Note: The end of the verse is, "Guard Hashem's Torah, to go in His ways…" The Chasam Sofer says that this isn't referring to the laws of the Torah, such as wearing tzitzis and putting on tefiin, because those mitzvos are written in the Torah and David wouldn’t need to warn Shlomo to keep them. Rather, David was referring to the protective guards that distance people from sin; the boundaries, which help one go in Hashem's ways. David urged Shlomo to keep those guards, so he can go in the ways of the Torah.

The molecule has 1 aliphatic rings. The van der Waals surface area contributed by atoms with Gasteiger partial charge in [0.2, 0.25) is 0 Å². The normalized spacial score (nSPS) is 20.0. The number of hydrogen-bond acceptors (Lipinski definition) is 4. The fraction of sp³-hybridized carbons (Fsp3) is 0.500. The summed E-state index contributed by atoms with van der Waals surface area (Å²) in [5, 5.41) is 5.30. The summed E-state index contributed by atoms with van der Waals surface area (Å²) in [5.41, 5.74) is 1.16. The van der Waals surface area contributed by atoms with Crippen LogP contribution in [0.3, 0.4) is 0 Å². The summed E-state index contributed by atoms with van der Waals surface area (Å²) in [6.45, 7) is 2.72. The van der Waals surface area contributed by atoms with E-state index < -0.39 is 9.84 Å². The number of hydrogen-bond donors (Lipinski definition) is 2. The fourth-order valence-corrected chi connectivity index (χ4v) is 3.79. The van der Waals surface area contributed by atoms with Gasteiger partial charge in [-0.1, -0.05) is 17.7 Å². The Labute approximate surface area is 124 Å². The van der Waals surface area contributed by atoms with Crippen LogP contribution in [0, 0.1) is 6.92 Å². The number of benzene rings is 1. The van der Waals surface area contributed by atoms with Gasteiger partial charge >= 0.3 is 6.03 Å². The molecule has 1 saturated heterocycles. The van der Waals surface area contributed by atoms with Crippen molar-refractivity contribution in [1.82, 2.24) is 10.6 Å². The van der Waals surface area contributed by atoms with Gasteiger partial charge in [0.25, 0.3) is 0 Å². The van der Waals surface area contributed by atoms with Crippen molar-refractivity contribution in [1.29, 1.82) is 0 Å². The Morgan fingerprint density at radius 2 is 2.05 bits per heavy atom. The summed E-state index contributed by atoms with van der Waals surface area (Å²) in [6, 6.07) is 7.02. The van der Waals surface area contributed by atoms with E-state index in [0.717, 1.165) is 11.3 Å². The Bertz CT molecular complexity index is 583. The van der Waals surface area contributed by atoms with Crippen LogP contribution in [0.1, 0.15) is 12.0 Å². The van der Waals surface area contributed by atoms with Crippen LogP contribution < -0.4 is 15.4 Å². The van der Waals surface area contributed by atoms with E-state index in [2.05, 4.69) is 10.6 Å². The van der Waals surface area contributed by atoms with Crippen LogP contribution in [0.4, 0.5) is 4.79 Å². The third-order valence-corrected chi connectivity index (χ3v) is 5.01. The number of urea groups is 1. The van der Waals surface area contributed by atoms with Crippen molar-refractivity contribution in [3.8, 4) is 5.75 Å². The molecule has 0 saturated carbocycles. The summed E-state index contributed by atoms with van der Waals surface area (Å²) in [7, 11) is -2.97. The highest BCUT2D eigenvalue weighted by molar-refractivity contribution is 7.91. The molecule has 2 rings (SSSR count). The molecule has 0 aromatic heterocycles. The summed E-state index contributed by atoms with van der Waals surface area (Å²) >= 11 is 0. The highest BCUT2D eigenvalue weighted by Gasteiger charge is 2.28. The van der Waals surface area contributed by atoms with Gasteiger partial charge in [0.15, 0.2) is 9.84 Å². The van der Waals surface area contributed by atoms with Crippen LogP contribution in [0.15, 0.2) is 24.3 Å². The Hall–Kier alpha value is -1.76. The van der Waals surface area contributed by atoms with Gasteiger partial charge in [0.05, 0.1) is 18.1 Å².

Years ago, it was common for a Jew would rent a kretchme (a hotel, bar, restaurant) from a poritz. Our story is about a Jew who rented one such kretchme. When the poritz came at the end of the year to collect the rent, the Jew told him, "You know that this has been a very harsh winter and a snowy year. Few people traveled. The hotel was empty most of the year. I didn’t earn enough money to pay the rent. But next year, I will pay you two years rent, with a bonus." The poritz agreed and left. But the next year was even more snowy and wintery than the previous year. Once again, he didn’t have enough money to pay the rent. He realized that his life was in danger, because the poritz of that era had permission to do whatever he wanted to the people under his rule. So the Jew had no other choice other than to escape. The family packed their belongings onto a wagon, and in the middle of the night began their escape. As they were traveling, whom should they meet, none other than the poritz himself. He was traveling in the other direction, and they stopped in the middle of the road to speak with each other. "I don’t believe this! Where are you going? The rent is due in a couple of days!" The Jew didn’t lose his composure. He replied, "Don't worry about the rent. I have two years' worth of rent all bundled and prepared for you. But right now I'm going to the city to celebrate yom tov (Jewish holiday) with my family. As you know, us Jews often travel to be with our families for the holidays…" The poritz looked perplexed. He asked, "I know when Pesach, Shavuos, and Succos is, but I didn’t know there's a holiday this time of year." The Jew told him, "Of course there is. Tomorrow is a holiday called יום פליטנו (literally, 'the day we escape). The poritz replied, "Never heard of it before, but you learn new things every day. Enjoy your holiday. I'll meet you at the kretchme in a couple of days." They said goodbye and they each went on their way. The next day, the poritz saw Jews working as usual. He asked one of the Jews, "Why are you working? My Moshke (Jewish tenant) told me you have a yom tov today." The Jew immediately realized that he must cover up for a fellow Jew, so he replied, "Oh, that's right! How could I forget. It's a yom tov! By the way, do you remember the name your Moshke gave for this yom tov?" "I do. He called it "the day of escaping." "Yes, of course. Let me tell you the difference between this holiday and all other holidays. Most holidays are on a set day, but this is a holiday that everyone celebrates on his own day." What we learn from the parable is, the days we escape from the yetzer hara (Evil Inclination), with our own protective guards - by being cautious with our eyes, speech, etc., is our "day of escaping." Everyone celebrates this holiday on the day they succeed to free themselves from the pull of the yetzer hara.